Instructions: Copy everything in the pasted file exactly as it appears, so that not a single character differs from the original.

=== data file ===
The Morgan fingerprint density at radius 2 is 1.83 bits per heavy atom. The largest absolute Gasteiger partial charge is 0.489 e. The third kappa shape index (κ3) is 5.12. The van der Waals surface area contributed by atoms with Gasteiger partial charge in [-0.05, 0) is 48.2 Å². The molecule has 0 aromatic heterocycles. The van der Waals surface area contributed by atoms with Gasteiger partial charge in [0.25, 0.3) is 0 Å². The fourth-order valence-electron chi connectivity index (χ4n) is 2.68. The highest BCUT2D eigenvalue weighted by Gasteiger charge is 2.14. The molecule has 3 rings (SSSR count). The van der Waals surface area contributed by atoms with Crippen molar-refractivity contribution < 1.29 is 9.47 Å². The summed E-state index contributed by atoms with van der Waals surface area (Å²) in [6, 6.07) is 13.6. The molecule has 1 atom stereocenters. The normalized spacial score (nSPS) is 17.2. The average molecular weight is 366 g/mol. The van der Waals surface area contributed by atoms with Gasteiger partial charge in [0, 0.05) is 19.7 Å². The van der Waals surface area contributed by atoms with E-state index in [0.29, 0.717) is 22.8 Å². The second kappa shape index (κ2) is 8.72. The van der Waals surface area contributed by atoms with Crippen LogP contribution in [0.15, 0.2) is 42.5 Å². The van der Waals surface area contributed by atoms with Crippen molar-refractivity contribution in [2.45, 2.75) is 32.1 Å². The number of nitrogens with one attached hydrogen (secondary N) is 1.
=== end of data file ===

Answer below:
The Morgan fingerprint density at radius 2 is 1.83 bits per heavy atom. The largest absolute Gasteiger partial charge is 0.489 e. The third kappa shape index (κ3) is 5.12. The van der Waals surface area contributed by atoms with Gasteiger partial charge in [-0.05, 0) is 48.2 Å². The molecule has 0 aromatic heterocycles. The van der Waals surface area contributed by atoms with Gasteiger partial charge in [0.25, 0.3) is 0 Å². The fourth-order valence-electron chi connectivity index (χ4n) is 2.68. The highest BCUT2D eigenvalue weighted by Gasteiger charge is 2.14. The molecule has 3 rings (SSSR count). The van der Waals surface area contributed by atoms with Crippen molar-refractivity contribution < 1.29 is 9.47 Å². The summed E-state index contributed by atoms with van der Waals surface area (Å²) in [6, 6.07) is 13.6. The molecule has 1 atom stereocenters. The normalized spacial score (nSPS) is 17.2. The average molecular weight is 366 g/mol. The van der Waals surface area contributed by atoms with Gasteiger partial charge in [0, 0.05) is 19.7 Å². The van der Waals surface area contributed by atoms with E-state index in [0.29, 0.717) is 22.8 Å². The second kappa shape index (κ2) is 8.72. The van der Waals surface area contributed by atoms with Crippen LogP contribution in [0.15, 0.2) is 42.5 Å². The van der Waals surface area contributed by atoms with Crippen molar-refractivity contribution in [2.45, 2.75) is 32.1 Å². The number of nitrogens with one attached hydrogen (secondary N) is 1.